Back in August I posted a piece about fast casual chain Del Taco (NASDAQ:TACO) in which I stated that it was just another overpriced restaurant chain at $13. For much of 2015 the restaurant group as a whole was very hot and overvalued and TACO certainly fit that profile. But with the stock hitting single digits in recent days, is it time to throw in the bearish towel and flip bullish?
My issue with TACO back in August was that its growth profile, debt load and margins were nowhere near enough to justify the company's then-current forward PE of 24. TACO was being priced like it was growing into the stratosphere when nothing of the sort is actually occurring and we saw more of that in the company's freshly issued guidance.
TACO set guidance for revenue to grow about 5% in 2016 against a slightly higher growth level in 2015. This should come as no surprise to anyone as it doesn't take a PhD to figure out that no chain can grow quickly forever. TACO is a fairly mature chain with nearly 600 stores so expecting double digit revenue growth each year is unrealistic. Indeed, its guidance for 2016 comp sales of just 2.5% to 4.5% is proof enough of that. There is nothing wrong with TACO's revenue growth but at previous valuations, it simply wasn't enough to keep pace. Remember that investing is about expectations, not absolute levels and TACO's expectations were out of line for much of 2015.
TACO's guidance amounts to basically consensus as analysts had the company's revenue within a percent or two of the midpoint of TACO's new guidance. What remains to be seen is if TACO is low-balling guidance now in order to beat it or if that is legitimately what the company thinks it will do in 2016. We don't have enough history for TACO as a public company to have some kind of precedence but we will find out soon enough.
TACO still has the same problems with margins and debt that it had when I profiled the stock in August and they are significant problems indeed. This is my biggest fear with TACO because I know it will grow at mid-single digit rates on the top line but can it produce enough margin to eventually see sustained profitability? That is a huge 'if' at this point and while sustained top line growth will certainly help, will it be enough?
If the company's Q3 was any indication TACO is going to be FCF negative for some time. It forecast $36 to $41 million in capex for 2016 and that is a huge hurdle for operating cash flows to crest. I wouldn't be surprised to see TACO post breakeven or negative FCF for 2016 as it continues to invest in growth and that means that debt repayments will be very difficult to come by. That also means that TACO's operating margins will be significantly impaired for the foreseeable future as TACO simply cannot grow its way out from under its crippling debt load.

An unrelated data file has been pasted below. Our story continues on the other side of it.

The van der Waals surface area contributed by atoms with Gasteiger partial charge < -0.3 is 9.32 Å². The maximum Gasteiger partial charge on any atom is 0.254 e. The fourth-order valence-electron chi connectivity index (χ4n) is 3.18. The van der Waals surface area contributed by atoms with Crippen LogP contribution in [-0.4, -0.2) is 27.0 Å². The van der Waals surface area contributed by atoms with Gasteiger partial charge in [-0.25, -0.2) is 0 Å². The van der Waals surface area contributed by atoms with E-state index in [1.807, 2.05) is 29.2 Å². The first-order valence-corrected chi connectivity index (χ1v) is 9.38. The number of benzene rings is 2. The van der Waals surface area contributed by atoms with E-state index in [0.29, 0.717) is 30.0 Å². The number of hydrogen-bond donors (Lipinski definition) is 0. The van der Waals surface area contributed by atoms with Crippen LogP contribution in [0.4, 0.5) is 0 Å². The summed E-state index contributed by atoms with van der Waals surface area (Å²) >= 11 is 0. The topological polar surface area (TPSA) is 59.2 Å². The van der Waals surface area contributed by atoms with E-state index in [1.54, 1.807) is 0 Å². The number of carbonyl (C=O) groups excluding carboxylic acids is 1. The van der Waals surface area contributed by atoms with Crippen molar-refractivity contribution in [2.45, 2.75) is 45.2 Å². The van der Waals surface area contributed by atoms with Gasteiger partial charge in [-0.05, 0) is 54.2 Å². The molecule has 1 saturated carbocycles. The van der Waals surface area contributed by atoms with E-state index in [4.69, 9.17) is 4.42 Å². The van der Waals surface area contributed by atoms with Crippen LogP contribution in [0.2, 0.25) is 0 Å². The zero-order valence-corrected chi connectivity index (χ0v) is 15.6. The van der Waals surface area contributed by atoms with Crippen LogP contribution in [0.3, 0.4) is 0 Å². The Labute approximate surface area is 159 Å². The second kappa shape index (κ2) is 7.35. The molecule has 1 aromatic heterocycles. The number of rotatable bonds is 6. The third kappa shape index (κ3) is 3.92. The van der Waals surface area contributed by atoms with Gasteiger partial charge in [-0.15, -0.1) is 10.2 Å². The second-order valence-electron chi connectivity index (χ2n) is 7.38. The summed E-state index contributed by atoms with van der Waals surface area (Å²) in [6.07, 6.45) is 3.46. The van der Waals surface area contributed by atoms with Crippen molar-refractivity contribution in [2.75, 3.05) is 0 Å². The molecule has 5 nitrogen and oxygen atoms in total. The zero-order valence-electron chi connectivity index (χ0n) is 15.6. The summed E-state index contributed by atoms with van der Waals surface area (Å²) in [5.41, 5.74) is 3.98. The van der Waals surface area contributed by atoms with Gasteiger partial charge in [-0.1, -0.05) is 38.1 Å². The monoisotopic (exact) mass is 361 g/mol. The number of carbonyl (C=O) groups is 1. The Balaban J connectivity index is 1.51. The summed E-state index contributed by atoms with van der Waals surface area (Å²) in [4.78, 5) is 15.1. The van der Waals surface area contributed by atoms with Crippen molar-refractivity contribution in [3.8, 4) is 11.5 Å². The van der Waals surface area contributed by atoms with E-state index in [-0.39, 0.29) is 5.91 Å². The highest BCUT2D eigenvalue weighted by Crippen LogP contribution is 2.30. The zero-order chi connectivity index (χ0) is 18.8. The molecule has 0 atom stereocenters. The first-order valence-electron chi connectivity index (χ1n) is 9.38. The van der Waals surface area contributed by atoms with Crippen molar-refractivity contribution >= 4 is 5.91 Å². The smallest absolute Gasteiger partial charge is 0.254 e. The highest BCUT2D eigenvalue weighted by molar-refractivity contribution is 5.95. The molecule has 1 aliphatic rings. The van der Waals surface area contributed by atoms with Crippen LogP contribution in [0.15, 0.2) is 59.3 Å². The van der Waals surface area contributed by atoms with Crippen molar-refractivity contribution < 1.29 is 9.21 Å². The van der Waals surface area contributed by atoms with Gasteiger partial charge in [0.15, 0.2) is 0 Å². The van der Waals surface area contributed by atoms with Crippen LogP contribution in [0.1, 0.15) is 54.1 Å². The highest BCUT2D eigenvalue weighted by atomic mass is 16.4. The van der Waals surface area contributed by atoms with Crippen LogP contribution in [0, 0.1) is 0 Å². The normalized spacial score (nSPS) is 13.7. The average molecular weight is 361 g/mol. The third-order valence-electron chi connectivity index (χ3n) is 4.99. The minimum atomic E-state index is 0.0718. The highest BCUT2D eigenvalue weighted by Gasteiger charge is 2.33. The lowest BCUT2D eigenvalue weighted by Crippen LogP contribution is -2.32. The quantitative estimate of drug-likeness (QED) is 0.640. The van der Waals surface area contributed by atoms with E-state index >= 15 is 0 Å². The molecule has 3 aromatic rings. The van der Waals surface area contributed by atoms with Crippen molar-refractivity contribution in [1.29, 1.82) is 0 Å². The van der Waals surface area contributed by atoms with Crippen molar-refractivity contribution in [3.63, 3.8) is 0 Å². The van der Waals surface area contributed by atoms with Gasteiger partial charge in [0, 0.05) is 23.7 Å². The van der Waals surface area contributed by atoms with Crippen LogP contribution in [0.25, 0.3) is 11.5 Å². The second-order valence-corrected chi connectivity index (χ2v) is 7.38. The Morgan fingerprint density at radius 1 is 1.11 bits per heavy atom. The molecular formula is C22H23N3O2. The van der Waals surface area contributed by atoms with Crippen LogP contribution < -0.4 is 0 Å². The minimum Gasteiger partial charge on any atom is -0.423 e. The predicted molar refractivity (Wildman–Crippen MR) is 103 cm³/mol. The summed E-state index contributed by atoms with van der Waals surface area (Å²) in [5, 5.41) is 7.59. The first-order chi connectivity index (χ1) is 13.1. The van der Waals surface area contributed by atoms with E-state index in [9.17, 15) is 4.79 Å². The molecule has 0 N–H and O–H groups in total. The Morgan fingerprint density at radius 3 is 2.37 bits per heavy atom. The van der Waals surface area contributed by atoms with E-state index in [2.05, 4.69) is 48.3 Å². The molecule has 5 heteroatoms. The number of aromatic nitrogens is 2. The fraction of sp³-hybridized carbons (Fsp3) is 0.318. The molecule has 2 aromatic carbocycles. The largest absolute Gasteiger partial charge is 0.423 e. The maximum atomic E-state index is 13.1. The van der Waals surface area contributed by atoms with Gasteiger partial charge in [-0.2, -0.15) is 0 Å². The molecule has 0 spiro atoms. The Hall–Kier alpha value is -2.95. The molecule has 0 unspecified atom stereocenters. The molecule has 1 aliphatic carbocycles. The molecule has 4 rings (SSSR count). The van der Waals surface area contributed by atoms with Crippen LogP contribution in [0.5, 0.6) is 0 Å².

I'll admit that at less than 18 times forward earnings, I'm intrigued by TACO's prospects. However, many questions remain and chief among them is the company's debt. How will TACO grow enough to get out of debt eventually? It cannot produce sustained profit growth with the debt it currently has because the headwind to operating margins is simply too high. Despite this, sentiment on the name seems to have turned positive with what I consider consensus guidance for 2016 and that is important. The bias for TACO is higher from here barring some unforeseen disaster and at $10, I think it offers some long term value. Therefore, I'm flipping from bearish to bullish here as I think sentiment has turned and TACO is finally cheap enough that it has a reasonable valuation.
Disclosure: I/we have no positions in any stocks mentioned, but may initiate a long position in TACO over the next 72 hours.
I wrote this article myself, and it expresses my own opinions. I am not receiving compensation for it (other than from Seeking Alpha). I have no business relationship with any company whose stock is mentioned in this article.